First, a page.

Introduction to the Clinical Laboratory

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The page below is a sample from the LabCE course An Introduction to the Medical Laboratory, Part 1. Access the complete course and earn ASCLS P.A.C.E.-approved continuing education credits by subscribing online.

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Introduction to the Clinical Laboratory

Within the clinical laboratory, patient blood, body fluid, other specimens are tested and laboratory reports are generated. Commonly requested tests for the clinical laboratory are performed in-house while less commonly requested tests are sent to a reference laboratory.
The clinical laboratory can be broken down into various departments, each of which is staffed by medical laboratory scientists (MLS) and medical laboratory technicians (MLT). MLSs and MLTs are trained to perform specific tests and to operate and monitor automated instruments within their department(s). Each department is overseen by a qualified supervisor or a lead technologist. These supervisors are typically MLSs that have experience with the specific laboratory techniques and automated instruments in that department.
Departments within the clinical laboratory include data management, specimen collection and processing, hematology, chemistry, transfusion services, microbiology, and molecular diagnostics. In all of these departments, specialized automated instruments ensure analysis quality and deliver results to the patient's electronic medical record (EMR).
The data management department is the area where the Laboratory Information System (LIS) and its communication with analyzers are managed.
The specimen collection and processing department is the area where specimens are collected and processed before they are submitted to the necessary departments for testing. Blood is the most common specimen collected in the department and received from out-patient collection areas. Tasks in the specimen collection and processing department are also performed by phlebotomists and medical laboratory assistants (MLA).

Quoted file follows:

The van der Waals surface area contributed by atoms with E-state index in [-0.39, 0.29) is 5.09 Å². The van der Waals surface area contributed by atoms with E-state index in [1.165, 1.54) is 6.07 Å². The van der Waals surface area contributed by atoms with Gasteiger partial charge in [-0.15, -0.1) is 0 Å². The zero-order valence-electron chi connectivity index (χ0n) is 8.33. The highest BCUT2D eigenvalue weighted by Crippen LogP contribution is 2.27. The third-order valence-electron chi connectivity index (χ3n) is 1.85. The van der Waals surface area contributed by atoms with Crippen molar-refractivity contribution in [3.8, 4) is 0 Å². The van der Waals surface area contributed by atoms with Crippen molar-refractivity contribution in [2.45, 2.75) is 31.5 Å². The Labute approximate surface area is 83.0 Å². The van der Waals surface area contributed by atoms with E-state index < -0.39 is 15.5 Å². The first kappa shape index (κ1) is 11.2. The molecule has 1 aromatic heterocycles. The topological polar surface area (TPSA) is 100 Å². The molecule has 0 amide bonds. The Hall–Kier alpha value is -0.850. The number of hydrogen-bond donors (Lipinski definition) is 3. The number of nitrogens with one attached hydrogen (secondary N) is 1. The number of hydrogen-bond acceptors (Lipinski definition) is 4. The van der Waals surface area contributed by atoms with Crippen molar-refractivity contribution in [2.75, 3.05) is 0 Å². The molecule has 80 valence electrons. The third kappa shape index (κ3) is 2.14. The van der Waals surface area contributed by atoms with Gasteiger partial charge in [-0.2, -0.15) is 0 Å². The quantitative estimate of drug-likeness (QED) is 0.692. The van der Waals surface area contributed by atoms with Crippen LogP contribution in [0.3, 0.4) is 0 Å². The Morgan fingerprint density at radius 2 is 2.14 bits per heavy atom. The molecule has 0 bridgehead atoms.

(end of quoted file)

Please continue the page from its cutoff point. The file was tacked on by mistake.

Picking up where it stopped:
The hematology department is the area where cellular components of the blood - red blood cells, white blood cells, and platelets - are tested. Coagulation, or the ability of the blood to clot, is also tested in this department.
The chemistry department is the area where blood plasma and serum are tested for various analytes. An example of an analyte is an electrolyte. Electrolytes, such as sodium (Na+), chloride (Cl-), and potassium (K+), are analytes important for diagnosing diseases and other conditions. Urinalysis, or the analysis of urine, is also performed in this department.
The transfusion services department is the area where blood donor units are matched with blood recipients. The transfusion services department receives donor blood components and tests them for compatiblity with patient samples. It requires high quality control, since erroneous compatibility results can cause serious negative outcomes for the patient.
The microbiology department is the area where microorganisms within a patient specimen are grown for identification, otherwise known as "culturing." After the microorganisms are cultured, they are tested for antibiotic sensitivity, which reveals the most effective antibiotic treatment for a patient's infection. Testing in the microbiology department is also performed by PhDs.
The molecular diagnostics department is the area where molecules like DNA and RNA are tested to produce diagnostic results. The most common laboratory technique is the polymerase chain reaction (PCR), which helps identify bacterial or viral infections including HPV and COVID-19.
3. Gathany, James."This photograph depicted an Enteric Diseases Laboratory Branch (EDLB), Public Health scientist, who was testing bacterial samples for their antimicrobial susceptibility." CDC Public Health Image Library, 2019, https://phil.cdc.gov/Details.aspx?pid=23182. Accessed August 15, 2020.
4. Gathany, James."This photograph depicted an Enteric Diseases Laboratory Branch (EDLB), Public Health scientist, who was setting up a molecular test called a polymerase chain reaction (PCR), in order to detect specific bacterial DNA in a sample." CDC Public Health Image Library, 2019, https://phil.cdc.gov/Details.aspx?pid=23174. Accessed August 15, 2020.

An MLS testing bacterial cultures from specimens for
antimicrobial susceptibility in the microbiology department (3).
An MLS preparing a specimen for a polymerase chain reaction (PCR)
in the molecular diagnostics department (4).